You can modify your ship training dummy using a set of items sold by the ship Repair Droid. The Ship Repair Droid is not available by default, and must be unlocked – it costs 1,000,000 Credits and requires Legacy Level 7. You can also visit a friend’s ship who has the droid and buy the items there without having to unlock the droid yourself. All the items are legacy-bound and only cost 1,000 credits each.
Once you’ve got the basics of your class down, you can start to actually measure how much damage you are actually doing, and to emulate an environment similar to an operation, you’ll use these two modulators – one to reduce some of the dummy’s defenses like your team mates would in a real operation, and the second to give the dummy a set amount of health, so you know when to stop attacking. You’ll buy these items from the training droid:
- Training Dummy Armor Reduction Module
- Training Dummy Advanced Health Modulator (6.5 million health)
Then you will select the dummy, and right click each of these items in your inventory to apply them, then attack. You will need to re-apply them every time the dummy resets. You can also place these items on your quickbar to save time.
When you’re first starting, if you’re finding it too difficult to kill the dummy when it has six and a half million health, you can use the yellow “Training Dummy Basic Health Modulator” which may give you more motivation to practice your rotation as the dummy will die a lot quicker, it’s just not used as a benchmark when comparing your parse to other players’ scores, and isn’t a great representation of how long you’ll need to be attacking most Operation bosses.
How to Parse
Once you’ve got the basics of your class down, you can start to actually measure how much damage you are actually doing.
- Step 1 – Have StarParse open, click “Parse” on the top right, turn on your “Personal” interface in StarParse
- Step 2 – Check your character’s gear, item-rating, tactical items, implants and ability tree to make sure you have everything you want equipped and aren’t missing anything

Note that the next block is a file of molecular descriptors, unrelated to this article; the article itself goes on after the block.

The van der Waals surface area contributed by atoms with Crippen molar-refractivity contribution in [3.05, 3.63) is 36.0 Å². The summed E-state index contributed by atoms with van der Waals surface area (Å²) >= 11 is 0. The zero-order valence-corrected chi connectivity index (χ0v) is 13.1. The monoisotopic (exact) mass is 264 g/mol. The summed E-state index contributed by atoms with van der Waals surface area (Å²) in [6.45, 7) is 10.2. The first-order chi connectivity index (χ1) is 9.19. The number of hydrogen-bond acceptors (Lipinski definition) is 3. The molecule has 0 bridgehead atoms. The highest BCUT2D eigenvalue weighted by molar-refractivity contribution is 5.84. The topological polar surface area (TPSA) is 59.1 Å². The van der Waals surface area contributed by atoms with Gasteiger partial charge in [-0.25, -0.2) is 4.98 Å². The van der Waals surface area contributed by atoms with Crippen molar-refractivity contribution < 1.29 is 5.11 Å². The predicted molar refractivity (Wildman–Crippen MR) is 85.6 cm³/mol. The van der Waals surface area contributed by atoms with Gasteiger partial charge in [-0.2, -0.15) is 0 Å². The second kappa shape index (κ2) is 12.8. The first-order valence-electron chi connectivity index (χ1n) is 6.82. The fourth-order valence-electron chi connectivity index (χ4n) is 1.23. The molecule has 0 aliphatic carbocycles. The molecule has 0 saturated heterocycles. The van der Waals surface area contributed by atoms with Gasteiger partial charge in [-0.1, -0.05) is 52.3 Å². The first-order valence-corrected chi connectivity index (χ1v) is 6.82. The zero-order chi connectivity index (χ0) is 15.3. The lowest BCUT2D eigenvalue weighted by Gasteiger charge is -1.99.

- Step 3 – Open a level 80 guide for your class to follow along the Rotation section
- Step 4 – Find a Training Dummy (see Training Dummy Locations Guide)
- Step 5 – Apply the two Modulator items to the dummy
- Step 6 – Practice your rotation and “kill” the dummy
- Step 7 – Check how you did in StarParse!
In short, Parsing is the act of hitting the dummy and then seeing how well you did. Obviously, things like getting better gear or adjusting your gear stats will help up your damage score, but how and when you use your abilities is also incredibly important. Understanding how your abilities interact to make each other stronger, and how to spend more time not using your basic attack, will also highly affect your damage. If you are not a skilled gamer, you may also be working on upping your “APM” – your actions per minute, especially if you are using a keyboard and aren’t using keybinds yet.
While parsing can absolutely help you up your damage in actual combat, keep in mind your numbers on the dummy will always be higher than in an actual fight, because in most Operations, you or the boss will have to move around, and everyone on your team needs to help with mechanics. The idea is to understand your abilities so well and have your keybinds memorized to muscle memory on the dummy, so you can simply perform your attacks whiteout thinking and use your time in the raid to instead pay attentions to the actual fight’s unique timing and the mechanics.
Healing/ Tanking Parsing
Are you a healer or tank and want to practice on the dummy?